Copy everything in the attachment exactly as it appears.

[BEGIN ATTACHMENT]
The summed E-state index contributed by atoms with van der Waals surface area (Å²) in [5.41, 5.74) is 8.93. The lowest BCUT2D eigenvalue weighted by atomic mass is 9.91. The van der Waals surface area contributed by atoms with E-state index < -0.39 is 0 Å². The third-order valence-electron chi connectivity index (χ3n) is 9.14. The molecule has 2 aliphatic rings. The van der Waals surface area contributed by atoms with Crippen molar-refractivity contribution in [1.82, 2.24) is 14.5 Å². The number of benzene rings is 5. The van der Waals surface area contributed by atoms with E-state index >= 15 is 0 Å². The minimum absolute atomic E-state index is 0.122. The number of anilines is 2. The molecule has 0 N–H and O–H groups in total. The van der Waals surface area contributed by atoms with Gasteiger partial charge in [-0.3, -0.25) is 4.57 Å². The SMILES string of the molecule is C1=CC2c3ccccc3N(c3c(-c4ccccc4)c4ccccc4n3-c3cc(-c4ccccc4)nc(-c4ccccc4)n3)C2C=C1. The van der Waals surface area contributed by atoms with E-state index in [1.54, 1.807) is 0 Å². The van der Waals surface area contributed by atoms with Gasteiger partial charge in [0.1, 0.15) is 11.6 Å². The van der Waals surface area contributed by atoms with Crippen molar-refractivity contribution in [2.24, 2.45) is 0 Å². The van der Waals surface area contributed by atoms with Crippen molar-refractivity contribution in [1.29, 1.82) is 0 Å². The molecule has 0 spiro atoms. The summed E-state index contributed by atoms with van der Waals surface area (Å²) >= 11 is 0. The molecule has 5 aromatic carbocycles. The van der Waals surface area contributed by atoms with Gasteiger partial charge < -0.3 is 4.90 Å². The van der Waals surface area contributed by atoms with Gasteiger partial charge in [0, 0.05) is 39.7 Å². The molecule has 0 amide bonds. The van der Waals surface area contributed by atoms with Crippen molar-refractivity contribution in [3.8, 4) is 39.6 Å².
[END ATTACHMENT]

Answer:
The summed E-state index contributed by atoms with van der Waals surface area (Å²) in [5.41, 5.74) is 8.93. The lowest BCUT2D eigenvalue weighted by atomic mass is 9.91. The van der Waals surface area contributed by atoms with E-state index < -0.39 is 0 Å². The third-order valence-electron chi connectivity index (χ3n) is 9.14. The molecule has 2 aliphatic rings. The van der Waals surface area contributed by atoms with Crippen molar-refractivity contribution in [1.82, 2.24) is 14.5 Å². The number of benzene rings is 5. The van der Waals surface area contributed by atoms with E-state index >= 15 is 0 Å². The minimum absolute atomic E-state index is 0.122. The number of anilines is 2. The molecule has 0 N–H and O–H groups in total. The van der Waals surface area contributed by atoms with Gasteiger partial charge in [-0.3, -0.25) is 4.57 Å². The SMILES string of the molecule is C1=CC2c3ccccc3N(c3c(-c4ccccc4)c4ccccc4n3-c3cc(-c4ccccc4)nc(-c4ccccc4)n3)C2C=C1. The van der Waals surface area contributed by atoms with E-state index in [1.54, 1.807) is 0 Å². The van der Waals surface area contributed by atoms with Gasteiger partial charge in [0.1, 0.15) is 11.6 Å². The van der Waals surface area contributed by atoms with Crippen molar-refractivity contribution in [2.24, 2.45) is 0 Å². The van der Waals surface area contributed by atoms with Crippen molar-refractivity contribution in [1.29, 1.82) is 0 Å². The molecule has 0 spiro atoms. The summed E-state index contributed by atoms with van der Waals surface area (Å²) >= 11 is 0. The molecule has 5 aromatic carbocycles. The van der Waals surface area contributed by atoms with Gasteiger partial charge < -0.3 is 4.90 Å². The van der Waals surface area contributed by atoms with Gasteiger partial charge in [0, 0.05) is 39.7 Å². The molecule has 0 amide bonds. The van der Waals surface area contributed by atoms with Crippen molar-refractivity contribution in [3.8, 4) is 39.6 Å².